The following is a guest post by Kadan Stadelmann, CTO at Komodo Blockchain.

A great debate on Bitcoin Ordinals, essentially NFTs on the Bitcoin blockchain, has broken out. One side of the debate believes there is no place for Ordinals on the Bitcoin blockchain. The other side believes ordinals are the perfect innovation for the first blockchain. 

Either way, the debate is now reaching fever pitch. Bitcoin core developers are looking to introduce an update that would make the minting of future Ordinals impossible. Bitcoin Ordinal proponents are protesting the change but don’t call the shots. 

BRC-20, the fungible token standard that makes ordinals possible, supports creating and transferring fungible tokens in the ordinals protocol. Furthermore, Ordinal inscriptions use the Bitcoin unspent transaction output (UTXO) sets. Thus, Ordinals increase output demand and the size of the UTXO set. 

BRC-20 is similar to Counterparty, which provided a way to create NFTs involving links pointing to images, but those links today are all broken after IMGUR made it a policy that their service cannot be used for NFTs. Therefore, Ordinals proponents argue that they want to put the data and images onchain to avoid such issues in the future. 

Ironically, Segregated WItness and Taproot made Ordinal inscriptions possible on the Bitcoin blockchain. The present-day anti-Ordinals crowd made Ordinals on Bitcoin possible with past Bitcoin design decisions.

The Ordinals crowd did not change the consensus rules of Bitcoin. SegWit and Taproot made Ordinals possible. Therefore, Ordinals proponents argue that the network already allows such functionality. Pay the fee, post the data—no matter what the data—onto the Bitcoin blockchain.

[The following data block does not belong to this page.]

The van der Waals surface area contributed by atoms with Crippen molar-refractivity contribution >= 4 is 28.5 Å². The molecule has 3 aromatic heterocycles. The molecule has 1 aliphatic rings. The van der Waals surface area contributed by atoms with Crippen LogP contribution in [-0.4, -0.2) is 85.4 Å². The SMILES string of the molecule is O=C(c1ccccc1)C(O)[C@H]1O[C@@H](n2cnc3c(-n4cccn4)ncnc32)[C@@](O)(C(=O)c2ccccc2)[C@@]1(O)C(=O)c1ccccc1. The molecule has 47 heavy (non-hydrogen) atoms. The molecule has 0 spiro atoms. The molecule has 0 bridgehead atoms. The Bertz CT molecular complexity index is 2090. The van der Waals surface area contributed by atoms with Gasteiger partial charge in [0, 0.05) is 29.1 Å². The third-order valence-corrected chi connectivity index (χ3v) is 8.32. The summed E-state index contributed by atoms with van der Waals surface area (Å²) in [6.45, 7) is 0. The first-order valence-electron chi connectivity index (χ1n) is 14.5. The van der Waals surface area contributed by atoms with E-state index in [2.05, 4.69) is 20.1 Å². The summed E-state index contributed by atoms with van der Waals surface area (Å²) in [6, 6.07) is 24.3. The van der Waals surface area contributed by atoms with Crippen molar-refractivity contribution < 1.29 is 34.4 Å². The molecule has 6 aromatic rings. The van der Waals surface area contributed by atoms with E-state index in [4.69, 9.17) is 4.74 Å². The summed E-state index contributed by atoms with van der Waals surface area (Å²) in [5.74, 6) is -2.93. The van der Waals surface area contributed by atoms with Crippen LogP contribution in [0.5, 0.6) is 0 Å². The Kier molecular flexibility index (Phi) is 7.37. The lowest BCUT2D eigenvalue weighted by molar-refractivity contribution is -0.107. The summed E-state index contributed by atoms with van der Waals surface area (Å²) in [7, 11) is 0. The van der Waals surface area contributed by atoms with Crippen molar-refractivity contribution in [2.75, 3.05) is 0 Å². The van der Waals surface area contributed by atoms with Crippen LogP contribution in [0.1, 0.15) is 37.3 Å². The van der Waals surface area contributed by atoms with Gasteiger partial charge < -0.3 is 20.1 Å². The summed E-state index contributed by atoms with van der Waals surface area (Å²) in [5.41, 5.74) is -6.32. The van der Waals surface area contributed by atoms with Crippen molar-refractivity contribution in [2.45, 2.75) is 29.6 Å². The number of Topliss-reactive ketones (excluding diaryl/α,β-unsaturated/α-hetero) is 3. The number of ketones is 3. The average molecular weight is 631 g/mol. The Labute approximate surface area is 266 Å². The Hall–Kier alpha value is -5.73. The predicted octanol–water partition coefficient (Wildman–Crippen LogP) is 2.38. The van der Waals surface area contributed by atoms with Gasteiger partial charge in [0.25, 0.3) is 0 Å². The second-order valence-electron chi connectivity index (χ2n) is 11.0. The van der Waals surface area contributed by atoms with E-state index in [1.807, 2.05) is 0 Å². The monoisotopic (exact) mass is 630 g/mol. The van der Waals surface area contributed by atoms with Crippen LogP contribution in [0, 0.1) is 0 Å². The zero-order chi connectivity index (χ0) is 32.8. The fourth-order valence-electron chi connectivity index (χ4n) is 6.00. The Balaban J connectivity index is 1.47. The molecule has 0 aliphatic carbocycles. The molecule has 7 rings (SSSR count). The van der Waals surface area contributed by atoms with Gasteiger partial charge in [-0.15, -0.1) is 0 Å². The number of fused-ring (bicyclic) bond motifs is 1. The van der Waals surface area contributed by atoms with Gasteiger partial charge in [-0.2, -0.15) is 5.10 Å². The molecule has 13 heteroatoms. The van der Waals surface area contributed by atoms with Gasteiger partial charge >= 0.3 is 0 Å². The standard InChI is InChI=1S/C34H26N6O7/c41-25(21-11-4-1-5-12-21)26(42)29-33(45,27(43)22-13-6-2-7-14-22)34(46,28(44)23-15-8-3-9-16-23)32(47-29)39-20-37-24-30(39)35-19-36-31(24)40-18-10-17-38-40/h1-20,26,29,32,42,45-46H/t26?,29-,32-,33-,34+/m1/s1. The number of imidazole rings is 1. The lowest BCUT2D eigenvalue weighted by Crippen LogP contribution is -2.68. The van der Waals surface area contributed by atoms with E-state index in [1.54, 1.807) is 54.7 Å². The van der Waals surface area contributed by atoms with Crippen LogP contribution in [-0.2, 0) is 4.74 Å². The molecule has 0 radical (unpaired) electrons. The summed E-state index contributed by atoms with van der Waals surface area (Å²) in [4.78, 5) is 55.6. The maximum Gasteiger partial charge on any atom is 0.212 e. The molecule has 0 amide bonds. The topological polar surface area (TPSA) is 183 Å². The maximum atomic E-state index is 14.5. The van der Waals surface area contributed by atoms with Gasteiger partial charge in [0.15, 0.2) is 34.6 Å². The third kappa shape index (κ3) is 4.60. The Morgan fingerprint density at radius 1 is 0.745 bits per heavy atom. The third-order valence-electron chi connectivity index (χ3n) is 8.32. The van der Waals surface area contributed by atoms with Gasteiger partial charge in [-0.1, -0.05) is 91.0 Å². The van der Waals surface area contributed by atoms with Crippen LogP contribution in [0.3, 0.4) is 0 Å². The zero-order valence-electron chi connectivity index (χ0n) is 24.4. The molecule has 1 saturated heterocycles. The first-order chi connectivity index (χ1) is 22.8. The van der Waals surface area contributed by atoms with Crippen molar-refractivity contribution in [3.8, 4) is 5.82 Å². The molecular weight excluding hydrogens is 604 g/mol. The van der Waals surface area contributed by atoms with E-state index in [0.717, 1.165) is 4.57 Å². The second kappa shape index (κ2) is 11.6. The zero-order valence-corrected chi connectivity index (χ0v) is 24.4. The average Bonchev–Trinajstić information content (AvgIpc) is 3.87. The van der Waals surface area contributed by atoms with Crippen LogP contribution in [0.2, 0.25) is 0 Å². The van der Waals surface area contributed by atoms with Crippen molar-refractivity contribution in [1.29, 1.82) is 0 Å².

Segregated Witness (SegWit) altered the transaction format of Bitcoin to defend against transaction malleability while decreasing transaction times by increasing block capacity and speeding up validations by storing more transactions in a single block. 

Taproot offers a new way to perform Bitcoin transactions by enhancing privacy and flexibility for users. It also activates Merklized Alternative Script Trees (MAST), which condense complex Bitcoin transactions into a single hash, reducing transaction fees, minimizing memory usage and improving Bitcoin’s scalability.

Detractors view Ordinals as an attack on Bitcoin, undermining Bitcoin’s strength as digital gold and adding unnecessary risk and scams to the blockchain. Ordinal detractors think that people want to use Bitcoin to skirt issues of our day, such as financial censorship, which might get priced out of the blockchain as increasing numbers of NFT images are added to the Bitcoin blockchain. 

Proponents argue that Ordinals are meeting market demand, as evidenced by people paying for the ordinals. In addition, they argue that Bitcoin Ordinals pushes the boundaries of Bitcoin, making it stronger. Ordinals are a way to battle test Bitcoin to develop mitigation strategies for various threats rather than have that risk latent in the protocol for when mass adoption comes to fruition. In short, Ordinals are pushing the acceleration of the Bitcoin protocol. 

For instance, Ordinals have proven a fee structure would incentivize miners to keep mining without needing to introduce subsidies or inflation into the system once the last Bitcoin has been mined in approximately 140 years. Simply put, Ordinals are presented as innovation. 

With the debate now raging, all parties need to take a deep breath and do their best not to create a divisive environment in Bitcoin. For those on the outside looking in, Bitcoin’s future looks uncertain with such animosity inside the industry. At the same time, some of the biggest players in Wall Street are moving into the Bitcoin market. Some remain suspicious of their motives. 

The entire industry would be better off uniting behind the original principles of Bitcoin while working on differences quietly rather than squabbling at one of Bitcoin’s biggest turning points in its history.